There are not many examples which show the power of prototyping that are as dramatic as that of the Wright brothers’. On December 17, 1903, Orville and Wilbur Wright made history when they flew the first ever powered and controllable airplane. Their journey to this pioneering moment was a long, arduous, and testing one. And it is littered with the sketches and remains of countless prototypes, many of which do not even resemble what we view today as a typical airplane.
My mother has always been a beacon of comfort, reason and ethics for me. And while it may seem too reductionist on my part, I figured the advent of Mother’s Day would be a great time to share three lessons I’ve learned from her that I strive to adapt to my own professional life.
(This article first appeared on Fast Company Leadership Now on Feb 11, 2014)
If you want to change the world, join a large corporation.
It’s a bold statement, but one which Scott Anthony, Managing Principal at innovation consulting firm, Innosight, was not shy to make during a recent keynote address at the Creative Innovation Conference.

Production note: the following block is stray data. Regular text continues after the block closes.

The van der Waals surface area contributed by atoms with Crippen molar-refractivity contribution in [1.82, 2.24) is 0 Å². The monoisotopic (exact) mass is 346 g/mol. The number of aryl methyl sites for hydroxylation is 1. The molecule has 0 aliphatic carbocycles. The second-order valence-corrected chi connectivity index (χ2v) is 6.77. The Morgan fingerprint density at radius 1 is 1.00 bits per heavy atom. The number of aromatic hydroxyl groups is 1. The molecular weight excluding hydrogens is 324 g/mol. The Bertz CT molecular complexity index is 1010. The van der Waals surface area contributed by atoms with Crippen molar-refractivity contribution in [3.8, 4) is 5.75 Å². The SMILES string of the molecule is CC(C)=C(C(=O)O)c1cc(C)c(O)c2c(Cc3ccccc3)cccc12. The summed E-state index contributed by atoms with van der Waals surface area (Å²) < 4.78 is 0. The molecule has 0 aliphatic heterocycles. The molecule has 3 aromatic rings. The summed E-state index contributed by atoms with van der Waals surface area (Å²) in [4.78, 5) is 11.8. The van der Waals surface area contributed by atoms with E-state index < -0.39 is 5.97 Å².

To begin to try to understand how large corporations are uniquely positioned to tackle and solve society’s biggest problems, Anthony says, we must first understand where we’ve come from.
There has been a lot of talk about drones in the media. For a long time, it seemed to be all negative press. Drones were, for the vast majority of the part, exclusively linked to controversial US military operations in Pakistan, sometimes with supposed success, but many times with public outcry for their tragic humanitarian side-effects.
It was only towards the end of 2013 did the mainstream public see a friendlier alternative to the use of drones. Amazon CEO, Jeff Bezos, went on the air to claim that the world’s largest online retailer is looking into using drones for drop-shipping commercial deliveries. PR stunt or not, the news was enough to cause an internet frenzy. Was it technologically feasible? What about regulations? And privacy? And safety? How heavy can the packages be? And what kind of futuristic age are we living in, anyway? And then, more recently, Facebook was reported to be acquiring a drone maker in order to try to provide developing communities internet connectivity.
In my last blog-post I talked about the need to produce LOTS of ideas in order to build towards breakthroughs. In this post, I will show you one technique that can help you come up with ideas about practically anything. For demonstration purposes, I will use them in the context of drones. Now, remember, the ideas that are generated will probably not amount to much by themselves. Rather, they should provide you the building blocks towards more compelling ideas.